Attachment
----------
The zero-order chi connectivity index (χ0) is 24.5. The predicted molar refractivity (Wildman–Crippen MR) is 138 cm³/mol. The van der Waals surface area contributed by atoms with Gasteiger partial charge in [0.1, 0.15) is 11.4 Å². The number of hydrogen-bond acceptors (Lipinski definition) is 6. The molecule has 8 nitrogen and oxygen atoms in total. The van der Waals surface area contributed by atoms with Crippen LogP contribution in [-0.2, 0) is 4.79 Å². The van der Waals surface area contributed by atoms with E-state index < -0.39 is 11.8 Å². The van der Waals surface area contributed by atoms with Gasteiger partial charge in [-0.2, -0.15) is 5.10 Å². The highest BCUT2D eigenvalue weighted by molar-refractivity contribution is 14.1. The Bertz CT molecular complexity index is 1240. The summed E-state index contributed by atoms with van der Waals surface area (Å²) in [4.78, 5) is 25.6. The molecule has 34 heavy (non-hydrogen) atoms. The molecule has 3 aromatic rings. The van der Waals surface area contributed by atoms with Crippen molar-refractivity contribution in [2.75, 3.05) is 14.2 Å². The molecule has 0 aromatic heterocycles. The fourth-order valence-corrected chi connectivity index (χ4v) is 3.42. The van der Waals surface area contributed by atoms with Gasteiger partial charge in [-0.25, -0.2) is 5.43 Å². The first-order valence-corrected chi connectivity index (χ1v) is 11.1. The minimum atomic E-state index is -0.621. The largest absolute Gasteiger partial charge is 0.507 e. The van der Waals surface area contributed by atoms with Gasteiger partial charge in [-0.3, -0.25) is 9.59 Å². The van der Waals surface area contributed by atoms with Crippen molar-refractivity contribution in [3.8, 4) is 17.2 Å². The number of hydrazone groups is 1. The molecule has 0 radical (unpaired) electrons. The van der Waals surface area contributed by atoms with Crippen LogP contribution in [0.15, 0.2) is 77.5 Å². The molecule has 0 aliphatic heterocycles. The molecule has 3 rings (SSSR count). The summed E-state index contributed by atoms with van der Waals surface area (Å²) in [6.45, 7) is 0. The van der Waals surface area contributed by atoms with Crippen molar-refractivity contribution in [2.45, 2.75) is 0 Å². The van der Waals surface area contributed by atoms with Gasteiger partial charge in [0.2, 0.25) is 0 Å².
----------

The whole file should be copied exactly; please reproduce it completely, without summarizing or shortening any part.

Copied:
The zero-order chi connectivity index (χ0) is 24.5. The predicted molar refractivity (Wildman–Crippen MR) is 138 cm³/mol. The van der Waals surface area contributed by atoms with Gasteiger partial charge in [0.1, 0.15) is 11.4 Å². The number of hydrogen-bond acceptors (Lipinski definition) is 6. The molecule has 8 nitrogen and oxygen atoms in total. The van der Waals surface area contributed by atoms with Crippen LogP contribution in [-0.2, 0) is 4.79 Å². The van der Waals surface area contributed by atoms with E-state index < -0.39 is 11.8 Å². The van der Waals surface area contributed by atoms with Gasteiger partial charge in [-0.2, -0.15) is 5.10 Å². The highest BCUT2D eigenvalue weighted by molar-refractivity contribution is 14.1. The Bertz CT molecular complexity index is 1240. The summed E-state index contributed by atoms with van der Waals surface area (Å²) in [4.78, 5) is 25.6. The molecule has 34 heavy (non-hydrogen) atoms. The molecule has 3 aromatic rings. The van der Waals surface area contributed by atoms with Crippen molar-refractivity contribution in [2.75, 3.05) is 14.2 Å². The molecule has 0 aromatic heterocycles. The fourth-order valence-corrected chi connectivity index (χ4v) is 3.42. The van der Waals surface area contributed by atoms with Gasteiger partial charge in [-0.25, -0.2) is 5.43 Å². The first-order valence-corrected chi connectivity index (χ1v) is 11.1. The minimum atomic E-state index is -0.621. The largest absolute Gasteiger partial charge is 0.507 e. The van der Waals surface area contributed by atoms with Gasteiger partial charge in [-0.3, -0.25) is 9.59 Å². The van der Waals surface area contributed by atoms with Crippen molar-refractivity contribution in [3.8, 4) is 17.2 Å². The number of hydrazone groups is 1. The molecule has 0 radical (unpaired) electrons. The van der Waals surface area contributed by atoms with Crippen LogP contribution in [0.15, 0.2) is 77.5 Å². The molecule has 0 aliphatic heterocycles. The molecule has 3 rings (SSSR count). The summed E-state index contributed by atoms with van der Waals surface area (Å²) in [6.45, 7) is 0. The van der Waals surface area contributed by atoms with Crippen molar-refractivity contribution in [2.45, 2.75) is 0 Å². The van der Waals surface area contributed by atoms with Gasteiger partial charge in [0.2, 0.25) is 0 Å².